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Film Review: Tenet

27 August 20 words: Chris King

Christopher Nolan reaches for the stars and sadly misses with this confusing but beautiful epic adventure, says Chris King…

Director: Christopher Nolan
Starring: John David Washington, Robert Pattinson, Elizabeth Debicki
Running time: 150 minutes

Over the years Christopher Nolan has brought us some of the best cinema of all time, with the director constantly trying to outdo himself with every film he’s ever made. Most of the time this ambition drives him to create yet more stunning and innovative cinema, and whilst Tenet certainly innovates and creates incredible stunts of the like we’ve never seen, its plot leaves a lot to be desired.

John David Washington (Protagonist; yes, that’s his name) and Robert Pattinson (Neil) hold this film together with two really good performances. Washington in particular is stellar, showing us everything he can do and with a bit more time to breathe this film could have been so much more. Every scene that isn’t a stunt sequence almost feels half-finished, with the Protagonist picking up the pieces of this mind-bending idea as he goes. 

The trouble with him not knowing what is happening, and no-one really explaining it to him, is that as an audience we’re confused on the details of inversion - the ability to change someone or something from going forward in time to backwards in time - and the cataclysmic event it leads towards. The film insists that using it on a global scale will be the end of everything, but why?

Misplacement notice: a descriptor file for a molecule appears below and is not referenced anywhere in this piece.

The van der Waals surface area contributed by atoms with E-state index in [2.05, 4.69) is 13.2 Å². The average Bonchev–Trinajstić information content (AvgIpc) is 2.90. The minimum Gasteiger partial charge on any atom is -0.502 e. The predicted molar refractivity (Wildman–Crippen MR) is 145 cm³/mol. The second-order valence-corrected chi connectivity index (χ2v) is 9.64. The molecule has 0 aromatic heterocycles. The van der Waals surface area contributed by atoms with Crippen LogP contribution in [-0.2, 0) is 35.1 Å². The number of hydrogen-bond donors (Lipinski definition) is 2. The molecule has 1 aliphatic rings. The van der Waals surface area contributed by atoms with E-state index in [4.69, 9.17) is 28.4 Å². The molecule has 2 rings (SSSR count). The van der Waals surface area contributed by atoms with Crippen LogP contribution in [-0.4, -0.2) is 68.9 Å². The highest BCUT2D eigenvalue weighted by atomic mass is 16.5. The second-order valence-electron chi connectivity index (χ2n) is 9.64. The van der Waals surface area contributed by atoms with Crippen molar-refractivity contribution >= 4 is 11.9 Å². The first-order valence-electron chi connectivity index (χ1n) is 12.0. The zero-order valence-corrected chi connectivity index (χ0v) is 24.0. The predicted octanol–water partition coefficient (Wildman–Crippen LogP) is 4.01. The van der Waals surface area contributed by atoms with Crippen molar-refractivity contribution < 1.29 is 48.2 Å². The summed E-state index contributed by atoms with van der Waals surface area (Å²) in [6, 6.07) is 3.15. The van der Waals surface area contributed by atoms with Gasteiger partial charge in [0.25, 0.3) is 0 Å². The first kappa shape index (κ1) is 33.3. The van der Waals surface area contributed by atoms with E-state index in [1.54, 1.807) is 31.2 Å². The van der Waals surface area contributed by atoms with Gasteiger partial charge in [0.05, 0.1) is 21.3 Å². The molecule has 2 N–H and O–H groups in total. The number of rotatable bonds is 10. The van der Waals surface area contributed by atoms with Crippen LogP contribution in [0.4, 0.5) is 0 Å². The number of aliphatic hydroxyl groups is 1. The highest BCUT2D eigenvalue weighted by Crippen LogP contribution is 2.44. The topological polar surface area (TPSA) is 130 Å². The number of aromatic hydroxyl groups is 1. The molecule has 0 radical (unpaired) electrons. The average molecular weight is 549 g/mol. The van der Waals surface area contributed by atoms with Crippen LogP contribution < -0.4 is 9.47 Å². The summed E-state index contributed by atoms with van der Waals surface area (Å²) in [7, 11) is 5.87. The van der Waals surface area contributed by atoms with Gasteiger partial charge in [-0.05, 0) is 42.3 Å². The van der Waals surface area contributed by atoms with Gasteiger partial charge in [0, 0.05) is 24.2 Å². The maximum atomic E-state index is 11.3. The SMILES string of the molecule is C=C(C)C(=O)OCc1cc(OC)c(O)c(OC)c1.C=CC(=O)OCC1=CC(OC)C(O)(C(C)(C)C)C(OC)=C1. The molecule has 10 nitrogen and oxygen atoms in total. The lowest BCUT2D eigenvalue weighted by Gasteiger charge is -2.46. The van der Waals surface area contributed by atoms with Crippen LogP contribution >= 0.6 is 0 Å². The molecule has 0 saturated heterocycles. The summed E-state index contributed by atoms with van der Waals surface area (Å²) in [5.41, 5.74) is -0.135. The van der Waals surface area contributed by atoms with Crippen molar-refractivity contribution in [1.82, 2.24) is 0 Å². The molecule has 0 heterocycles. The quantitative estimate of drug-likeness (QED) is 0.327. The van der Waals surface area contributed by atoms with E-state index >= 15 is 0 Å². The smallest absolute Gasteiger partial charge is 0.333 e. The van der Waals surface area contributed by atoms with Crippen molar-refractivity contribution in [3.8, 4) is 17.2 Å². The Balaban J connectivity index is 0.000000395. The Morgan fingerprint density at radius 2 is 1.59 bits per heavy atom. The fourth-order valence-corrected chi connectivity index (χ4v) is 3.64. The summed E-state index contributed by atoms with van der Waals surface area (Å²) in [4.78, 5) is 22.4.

Nolan is aware of this, with Neil at one stage saying: “Does your head hurt yet?” It feels like the film is revelling in its own cleverness, rather than explaining it to audiences and enabling them to truly get on board. Inception, arguably Nolan’s masterpiece, worked because we had a dream within a dream shown to us at the beginning of the film and then the plot moved on. Audiences knew how it worked, but with Tenet they are left so much more confused.

For a film about time, it feels as if Tenet doesn’t have enough of it

This is coming from someone who adores time travel. I love everything to do with that whole sub-genre of sci-fi and so I was excited to see what Nolan would bring to the table. The argument of closed-loop time travel — the idea that once you’ve time-travelled, you always had done it and every action is already decided and happened — versus the free will approach, which means you really can change the past, is one of the most interesting questions in the film. The trouble is, this conflict crops up halfway through the film as the Protagonist questions if he can actually do anything and is more of a side thought than anything else. It would have worked so much better if these questions were asked from the start and the answers drip fed throughout.

Arguably the most frustrating thing about this film is that we’re not given time to process what happens. The first third of the film sees the Protagonist flit from conversation to conversation as the plot dictates, but with no real time to himself or interaction that isn’t for plot reasons. He and Neil are friends, yet Neil just arrives when he has to. For a film about time, it feels as if Tenet doesn’t have enough of it. Viewers are constantly running to keep up and just as they understand it, something new happens and they’re back at square one trying to figure it all out again.

Tenet could have been truly epic. Its performances, stunt work and camera trickery were all incredible, but it’s let down by a confusing narrative and the lack of space for characters to breathe and develop. Almost everyone who isn’t Washington or Pattinson is one dimensional or simply has knowledge that drives the plot on because they have to have it. Sadly, this is a missed opportunity from Nolan.

Did you know? Nolan originally planned to have a sequence featuring the crash of a jet plane through a combination of miniatures and CGI. However, while scouting for shooting locations in California, the crew came across an array of old planes and decided to crash a real Boeing 747 to cut costs.

Tenet is in cinemas now

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